Council Bans Stickers of Shame, Overriding Mayor’s Veto

Neon colors may be back in fashion, but neon stickers are officially out — at least at the city’s Sanitation Department.

The 25-year-old effort to shame New Yorkers who violate alternate-side parking rules by plastering neon stickers on their vehicles officially ended on Wednesday afternoon, as the City Council unanimously voted to outlaw them, overriding a veto by Mayor Michael R. Bloomberg.

The sheer stickiness of the stickers has driven many New Yorkers to distraction over the years. David G. Greenfield, a councilman from Brooklyn who sponsored the bill, said some of his constituents had hired professional mechanics to remove them.

Since Mr. Greenfield introduced the bill, he said, constituents have continually approached him with their horror stories. One resident said he left his car in an alternate-side parking zone after he rushed to the hospital for a medical emergency, only to find a sticker on his vehicle, leaving it “permanently defaced.”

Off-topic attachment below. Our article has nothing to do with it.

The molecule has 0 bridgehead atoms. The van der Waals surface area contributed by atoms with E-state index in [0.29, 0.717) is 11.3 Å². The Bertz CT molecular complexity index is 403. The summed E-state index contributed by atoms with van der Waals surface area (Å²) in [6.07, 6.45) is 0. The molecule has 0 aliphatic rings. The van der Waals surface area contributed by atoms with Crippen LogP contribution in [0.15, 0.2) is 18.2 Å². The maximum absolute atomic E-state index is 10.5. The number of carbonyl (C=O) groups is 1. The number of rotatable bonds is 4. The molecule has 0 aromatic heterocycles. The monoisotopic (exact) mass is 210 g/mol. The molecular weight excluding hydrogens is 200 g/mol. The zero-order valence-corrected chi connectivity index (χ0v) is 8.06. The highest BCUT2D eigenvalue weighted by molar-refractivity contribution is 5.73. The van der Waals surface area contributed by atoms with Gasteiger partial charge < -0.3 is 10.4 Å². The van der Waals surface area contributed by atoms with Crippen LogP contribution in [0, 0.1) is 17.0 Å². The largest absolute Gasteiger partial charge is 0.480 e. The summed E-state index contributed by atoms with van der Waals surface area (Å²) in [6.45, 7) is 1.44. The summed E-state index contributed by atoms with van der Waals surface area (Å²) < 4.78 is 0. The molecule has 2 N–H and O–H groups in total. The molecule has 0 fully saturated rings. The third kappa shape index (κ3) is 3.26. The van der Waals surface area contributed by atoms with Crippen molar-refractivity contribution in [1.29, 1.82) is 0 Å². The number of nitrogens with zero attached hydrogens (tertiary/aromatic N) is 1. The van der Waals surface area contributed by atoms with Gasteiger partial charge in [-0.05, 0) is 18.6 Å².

“Hands down,” Mr. Greenfield added, “this is the most popular piece of legislation I have introduced.”

In January, the Council first voted to outlaw the stickers, contending that they violated New Yorkers’ due process by assuming motorists’ guilt without allowing an opportunity to prove their innocence.

Sanitation officials objected, testifying at Council hearings that city streets over all were cleaner since the city introduced the stickers. And last month, Mr. Bloomberg vetoed the bill, even though it was clear that the Council had more then enough votes to override it.

In a letter dated Feb. 17, 2012, the mayor wrote that he had vetoed the legislation because the stickers helped preserve clean streets, an issue he called “an important quality-of-life concern for all New York City residents.”

Nonetheless, Christine C. Quinn, the Council speaker, spoke more of the concerns raised by those who received the stickers, and admitted that when she had gotten one, it was a “multiday effort” to remove it. She disputed the administration’s claims that the stickers made New York City cleaner.

“There’s little evidence that these big, ugly, hard-to-remove stickers have improved street cleanliness,” she said. “Our law will put an end to these unnecessary scarlet letters, once and for all.”

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